This article is another reminiscence I'd like to share-how I got the topic for my dissertation on the rings of Saturn. I had obtained my M.S. degree in Astronomy and gotten a job with the Jet Propulsion Laboratory in Pasadena, California working with the space image processing group whose job it was to put digital images together that came back from the planetary spacecraft, enhancing them for certain features, making maps, etc. We were thus often the first people to see new discoveries.

One of my first tasks had been to false-color Jupiter images, to bring out cloud features. Some folks in our group got the nickname "Easter Bunny" because a lot of the time the results frankly made Jupiter look like a psychedelic egg. I got a call from NASA Headquarters wanting a color picture of Venus. I said, "What color would you like it?" and my office mates waved at me-I had to backtrack when the voice on the other end said, "What?" since apparently our credibility for realism was on the line. Really, however, in those days, no planet's actual color was safe in our lab.

I had a call from the boss one day: someone from the FBI wanted a ring picture enhanced. Since I had been assigned to work on Voyager I and II Saturn ring images, he was sent to me. I didn't ask any questions as we shook hands and he asked, "So you can enhance ring images?" I nodded and he handed me a small 9-track tape. When I brought up the image, it was a man patting a black dog. He asked if we could zoom in on and enhance the man's hand and the ring he was wearing so they could identify him. It was no problem and he was very satisfied with the result but I found myself smiling and shaking my head through the experience.

 Then one day Rich Terrell of the Voyager Imaging Team came in with an interesting assignment. On the processing sheet were picture numbers with the request, "Enhance for radial features." Hmm, radial features? Rich said that Jeff Cuzzi had thought he noticed radial features going outward from the rings. Carl Sagan and Dave Pieri joined us at the computer screen as I loaded up the images. After a quick look at the brightness histogram, I did a contrast stretch and suddenly these massive radial features jumped out at us. "This is going to make someone a great dissertation," was the first comment from Carl Sagan. Hmm, I thought... why not me?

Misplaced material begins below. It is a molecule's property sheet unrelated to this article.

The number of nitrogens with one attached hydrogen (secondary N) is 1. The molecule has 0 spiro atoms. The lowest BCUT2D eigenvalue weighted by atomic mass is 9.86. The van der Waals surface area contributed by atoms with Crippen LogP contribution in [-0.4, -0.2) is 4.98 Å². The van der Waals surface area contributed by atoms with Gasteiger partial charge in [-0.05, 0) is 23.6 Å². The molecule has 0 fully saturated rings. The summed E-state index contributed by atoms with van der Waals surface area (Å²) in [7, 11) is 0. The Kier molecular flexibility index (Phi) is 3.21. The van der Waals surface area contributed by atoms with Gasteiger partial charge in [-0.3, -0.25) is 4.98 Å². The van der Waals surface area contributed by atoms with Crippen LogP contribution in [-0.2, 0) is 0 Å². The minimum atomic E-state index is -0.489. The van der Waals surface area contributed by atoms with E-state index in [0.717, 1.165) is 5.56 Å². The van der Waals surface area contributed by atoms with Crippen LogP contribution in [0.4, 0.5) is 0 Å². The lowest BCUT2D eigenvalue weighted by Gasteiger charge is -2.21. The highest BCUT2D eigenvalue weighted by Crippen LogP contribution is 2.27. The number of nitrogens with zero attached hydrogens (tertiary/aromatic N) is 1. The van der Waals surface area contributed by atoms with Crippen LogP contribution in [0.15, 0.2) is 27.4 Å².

Thus I began saving images of Saturn's rings that showed different colors and aspects of the rings. Eventually I was to wind up doing my dissertation in Germany with Eberhard Gruen at the Max Planck Institute in Heidelberg, whose interest in these radial features-now called the "spokes"-tended from his interest in interplanetary dust. From the way light scattered off the spokes we knew that they must be small particles (i.e., near the wavelength of light). One way to know this is that they became brighter when looked at in the direction of the Sun, but became darker when looked at with the Sun at one's back; over Voyager's shoulder, one might say. This is exactly the same effect that happens with dust on a car windshield. One cannot see the dust very well while the Sun is at one's back, but at a certain angle, as one turns into the Sun, the dust brightens up and one sees nothing but dust. This angle (called the "phase angle") at which the "forward diffraction lobe" of the tiny particle skips light toward your eye, can actually measure the size of the particles doing the light scattering in terms of the wavelength of light (in this case, sunshine). This became the basis of my dissertation: to use multicolored images of Saturn's rings from as many sun angles as possible to measure the size of the spoke particles in Saturn's rings.

I thought I had been there when the spokes were discovered, but some research showed that as early as the late 19th Century these features had been spotted in the B-ring of Saturn (the B-ring is the middle ring and has most of the mass of Saturn's rings in it; the mass of all the rings is about that of Saturn's moon Mimas). In the 1930s some folks had thought they had spotted the ring-spokes again, but by the 1960s no one could see them and they had pretty much been relegated to the realm of illusions the eye plays, like the canals of Mars. But what were the spokes? And how did they form so quickly (some as rapidly as ten minutes or so)? Why did they form radially outward when the ring particles move around the planet in a more-or-less circular orbit? All good questions, and a great subject for a dissertation.